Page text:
how many divisors? how big is d(n)?
record number of divisors.
curiosities of d(n).
divisors and congruences.
the sum of divisors function.
the size of σ(n).
a recursive formula.
divisors and partitions.
curiosities of σ(n).
Electronic Frontier Foundation.
elliptic curve primality proving.
Eratosthenes of Cyrene, the sieve of.
Erdös, Paul (1913–1996).
his collaborators and Erdös numbers.
Euclid (c. 330–270 BC).
√2 is irrational.
Euclid and the infinity of primes.
consecutive composite numbers.
primes of the form 4n +3.
a recursive sequence.
Euclid and the first perfect number.
Euler, Leonhard (1707–1783).
Euler’s convenient numbers.
the Basel problem.
Euler and the reciprocals of the primes.
Euler’s totient (phi) function.
Carmichael’s totient function conjecture.
curiosities of φ(n).
the Lucky Numbers of Euler.
factors of factorials.
factorials, double, triple . . . .
factorization, methods of.
factors of particular forms.
congruences and factorization.
how difficult is it to factor large numbers?
Fermat, Pierre de (1607–1665).
Fermat’s Little Theorem.
Fermat and primes of the form x2 + y2.
Fermat’s conjecture, Fermat numbers, and Fermat primes.
Fermat factorization, from F5 to F30.
Generalized Fermat numbers.
Fermat’s Last Theorem.
the first case of Fermat’s Last Theorem.
Fermat-Catalan equation and conjecture.
Édouard Lucas and the Fibonacci numbers.
Fibonacci composite sequences.
formulae for primes.
Fortunate numbers and Fortune’s conjecture.
gaps between primes and composite runs.
Gauss, Johann Carl Friedrich (1777–1855).
Gauss and the distribution of primes.
Gauss’s circle problem.
GIMPS—Great Internet Mersenne Prime Search.
Hardy, G. H. (1877–1947).
a heuristic argument by George Pólya.
Hilbert’s 23 problems.
k-tuples conjecture, prime.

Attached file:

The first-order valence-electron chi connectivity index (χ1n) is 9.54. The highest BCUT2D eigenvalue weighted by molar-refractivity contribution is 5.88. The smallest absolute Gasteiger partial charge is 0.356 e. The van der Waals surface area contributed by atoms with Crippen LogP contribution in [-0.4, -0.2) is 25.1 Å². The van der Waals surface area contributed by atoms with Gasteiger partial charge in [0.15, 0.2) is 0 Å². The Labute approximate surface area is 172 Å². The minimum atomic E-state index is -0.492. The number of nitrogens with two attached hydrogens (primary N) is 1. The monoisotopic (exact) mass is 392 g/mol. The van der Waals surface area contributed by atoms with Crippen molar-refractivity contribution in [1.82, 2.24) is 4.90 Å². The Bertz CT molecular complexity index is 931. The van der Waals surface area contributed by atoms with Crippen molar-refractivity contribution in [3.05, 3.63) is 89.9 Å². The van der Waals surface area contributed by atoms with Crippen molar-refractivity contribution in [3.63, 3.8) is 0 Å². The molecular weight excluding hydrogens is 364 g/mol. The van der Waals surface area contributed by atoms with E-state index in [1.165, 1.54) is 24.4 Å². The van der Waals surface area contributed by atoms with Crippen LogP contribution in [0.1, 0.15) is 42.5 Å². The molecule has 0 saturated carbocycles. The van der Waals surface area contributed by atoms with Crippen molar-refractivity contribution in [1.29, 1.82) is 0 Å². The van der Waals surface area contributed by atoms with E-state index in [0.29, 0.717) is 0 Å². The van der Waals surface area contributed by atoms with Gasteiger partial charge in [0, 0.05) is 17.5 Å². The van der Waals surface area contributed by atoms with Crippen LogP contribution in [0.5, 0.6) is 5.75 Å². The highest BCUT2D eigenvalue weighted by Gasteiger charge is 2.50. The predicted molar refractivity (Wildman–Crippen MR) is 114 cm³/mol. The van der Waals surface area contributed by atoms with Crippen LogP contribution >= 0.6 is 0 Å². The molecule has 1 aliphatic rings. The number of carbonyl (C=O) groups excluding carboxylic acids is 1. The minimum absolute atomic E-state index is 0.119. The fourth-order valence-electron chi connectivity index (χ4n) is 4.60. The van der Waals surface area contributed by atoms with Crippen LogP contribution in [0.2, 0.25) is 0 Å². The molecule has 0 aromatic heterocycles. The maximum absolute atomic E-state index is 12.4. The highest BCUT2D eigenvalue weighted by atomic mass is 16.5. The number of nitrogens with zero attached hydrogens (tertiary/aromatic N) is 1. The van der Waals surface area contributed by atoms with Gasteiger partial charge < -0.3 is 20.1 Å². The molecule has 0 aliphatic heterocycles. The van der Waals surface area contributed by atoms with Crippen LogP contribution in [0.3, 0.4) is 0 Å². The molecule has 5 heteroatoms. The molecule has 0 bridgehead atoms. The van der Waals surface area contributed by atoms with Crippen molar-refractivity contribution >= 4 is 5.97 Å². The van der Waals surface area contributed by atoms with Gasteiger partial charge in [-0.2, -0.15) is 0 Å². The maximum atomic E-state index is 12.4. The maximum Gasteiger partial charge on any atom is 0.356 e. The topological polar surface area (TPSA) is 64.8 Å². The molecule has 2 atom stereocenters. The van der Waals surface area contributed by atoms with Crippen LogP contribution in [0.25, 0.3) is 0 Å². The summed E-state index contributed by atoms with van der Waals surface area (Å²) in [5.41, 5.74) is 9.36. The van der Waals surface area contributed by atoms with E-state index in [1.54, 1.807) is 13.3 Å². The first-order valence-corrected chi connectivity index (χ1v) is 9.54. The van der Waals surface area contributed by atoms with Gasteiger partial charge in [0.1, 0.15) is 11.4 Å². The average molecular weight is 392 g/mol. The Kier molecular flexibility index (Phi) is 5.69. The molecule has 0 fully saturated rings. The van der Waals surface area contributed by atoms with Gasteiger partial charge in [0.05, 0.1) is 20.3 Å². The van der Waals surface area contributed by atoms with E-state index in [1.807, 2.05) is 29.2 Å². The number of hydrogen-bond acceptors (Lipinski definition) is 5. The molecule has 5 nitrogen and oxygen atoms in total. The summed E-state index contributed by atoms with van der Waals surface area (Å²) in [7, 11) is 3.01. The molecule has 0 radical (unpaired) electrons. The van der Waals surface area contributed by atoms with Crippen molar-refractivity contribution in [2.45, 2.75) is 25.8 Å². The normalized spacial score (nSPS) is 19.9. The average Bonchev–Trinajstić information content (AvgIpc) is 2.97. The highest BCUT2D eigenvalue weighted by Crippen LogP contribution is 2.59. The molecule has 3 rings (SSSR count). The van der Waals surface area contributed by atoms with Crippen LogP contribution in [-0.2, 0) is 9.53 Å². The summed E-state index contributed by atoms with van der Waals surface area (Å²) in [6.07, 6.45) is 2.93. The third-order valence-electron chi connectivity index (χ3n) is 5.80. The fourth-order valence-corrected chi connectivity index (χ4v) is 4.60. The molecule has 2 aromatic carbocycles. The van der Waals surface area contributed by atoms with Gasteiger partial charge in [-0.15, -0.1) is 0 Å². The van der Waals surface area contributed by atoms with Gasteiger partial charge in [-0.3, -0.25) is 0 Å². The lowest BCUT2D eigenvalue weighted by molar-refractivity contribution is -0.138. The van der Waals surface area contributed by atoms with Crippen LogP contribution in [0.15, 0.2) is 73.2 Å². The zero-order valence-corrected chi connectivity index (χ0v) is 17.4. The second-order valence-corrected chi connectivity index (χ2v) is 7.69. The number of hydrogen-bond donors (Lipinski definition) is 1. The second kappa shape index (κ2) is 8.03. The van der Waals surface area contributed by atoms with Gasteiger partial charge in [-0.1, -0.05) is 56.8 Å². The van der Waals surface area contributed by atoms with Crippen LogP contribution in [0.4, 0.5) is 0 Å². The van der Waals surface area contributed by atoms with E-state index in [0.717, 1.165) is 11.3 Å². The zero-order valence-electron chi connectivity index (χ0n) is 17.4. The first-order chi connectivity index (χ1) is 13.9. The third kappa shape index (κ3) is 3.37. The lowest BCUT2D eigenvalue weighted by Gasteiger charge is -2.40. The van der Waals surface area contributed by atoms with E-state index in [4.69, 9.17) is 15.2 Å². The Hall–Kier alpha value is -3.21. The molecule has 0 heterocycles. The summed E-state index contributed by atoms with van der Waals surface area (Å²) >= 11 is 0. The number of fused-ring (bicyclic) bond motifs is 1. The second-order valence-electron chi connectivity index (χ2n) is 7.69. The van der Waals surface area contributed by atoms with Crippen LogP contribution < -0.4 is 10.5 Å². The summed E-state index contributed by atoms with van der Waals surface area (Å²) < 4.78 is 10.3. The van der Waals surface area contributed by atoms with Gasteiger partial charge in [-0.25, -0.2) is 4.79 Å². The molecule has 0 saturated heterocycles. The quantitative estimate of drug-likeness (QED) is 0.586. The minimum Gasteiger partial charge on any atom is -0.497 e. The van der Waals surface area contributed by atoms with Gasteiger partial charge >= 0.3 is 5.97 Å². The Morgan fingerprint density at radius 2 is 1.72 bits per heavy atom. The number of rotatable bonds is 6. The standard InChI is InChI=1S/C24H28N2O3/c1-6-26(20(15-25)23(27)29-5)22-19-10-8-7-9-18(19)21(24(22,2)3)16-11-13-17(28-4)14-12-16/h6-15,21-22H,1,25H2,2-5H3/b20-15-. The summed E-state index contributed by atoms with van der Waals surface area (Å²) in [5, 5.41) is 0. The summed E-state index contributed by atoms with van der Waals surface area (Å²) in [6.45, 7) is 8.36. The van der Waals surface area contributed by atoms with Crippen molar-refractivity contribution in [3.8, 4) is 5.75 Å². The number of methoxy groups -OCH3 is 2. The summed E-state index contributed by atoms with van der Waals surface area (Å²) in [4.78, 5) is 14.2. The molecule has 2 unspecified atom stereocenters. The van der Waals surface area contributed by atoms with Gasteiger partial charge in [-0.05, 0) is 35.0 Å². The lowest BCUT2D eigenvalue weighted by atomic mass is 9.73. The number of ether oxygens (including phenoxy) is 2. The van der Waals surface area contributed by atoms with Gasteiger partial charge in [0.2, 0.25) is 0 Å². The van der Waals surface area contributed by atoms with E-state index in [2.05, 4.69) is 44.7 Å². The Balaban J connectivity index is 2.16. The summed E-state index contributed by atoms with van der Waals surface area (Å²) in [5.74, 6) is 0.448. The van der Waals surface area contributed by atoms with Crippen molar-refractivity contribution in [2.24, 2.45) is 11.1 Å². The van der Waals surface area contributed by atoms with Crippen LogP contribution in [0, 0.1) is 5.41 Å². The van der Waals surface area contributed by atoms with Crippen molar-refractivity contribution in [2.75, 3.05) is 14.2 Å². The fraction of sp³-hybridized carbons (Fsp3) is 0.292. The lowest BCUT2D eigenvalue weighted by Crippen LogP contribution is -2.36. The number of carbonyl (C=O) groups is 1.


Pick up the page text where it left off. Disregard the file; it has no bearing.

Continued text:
knots, prime and composite.
Landau, Edmund (1877–1938).
Legendre, A. M. (1752–1833).
Lehmer, Derrick Norman (1867–1938).
Lehmer, Derrick Henry (1905–1991).
Liouville, Joseph (1809–1882).
the prime numbers race.
Lucas, Édouard (1842–1891).
the Lucas sequence.
Lucas’s game of calculation.
the Lucas-Lehmer test.
the number of lucky numbers and primes.
Matijasevic and Hilbert’s 10th problem.
Mersenne numbers and Mersenne primes.
hunting for Mersenne primes.
the coming of electronic computers.
Mersenne prime conjectures.
the New Mersenne conjecture.
how many Mersenne primes?
factors of Mersenne numbers.
Lucas-Lehmer test for Mersenne primes.
odd numbers as p + 2a2.
Pascal’s triangle and the binomial coefficients.
Pascal’s triangle and Sierpinski’s gasket.
Pascal triangle curiosities.
patents on prime numbers.
Pépin’s test for Fermat numbers.
odd perfect numbers.
π, primes in the decimal expansion of.
Polignac or obstinate numbers.
prime number graph.
prime number theorem and the prime counting function.
primitive prime factor.
bases and pseudoprimes.
public key encryption.
Pythagorean triangles, prime.
quadratic reciprocity, law of.
Ramanujan, Srinivasa (1887–1920).
highly composite numbers.
randomness, of primes.
Von Sternach and a prime random walk.
the Farey sequence and the Riemann hypothesis.
the Riemann hypothesis and σ(n), the sum of divisors function.
squarefree and blue and red numbers.
the Mertens conjecture.
Riemann hypothesis curiosities.
Martin Gardner’s challenge.
RSA Factoring Challenge, the New.
Sierpinski’s φ(n) conjecture.
Sloane’s On-Line Encyclopedia of Integer Sequences.
Sophie Germain primes.
strong law of small numbers.
Wolstenholme’s numbers, and theorems.
more factors of Wolstenholme numbers.
zeta mysteries: the quantum connection.
Appendix A: The First 500 Primes.
Appendix B: Arithmetic Functions.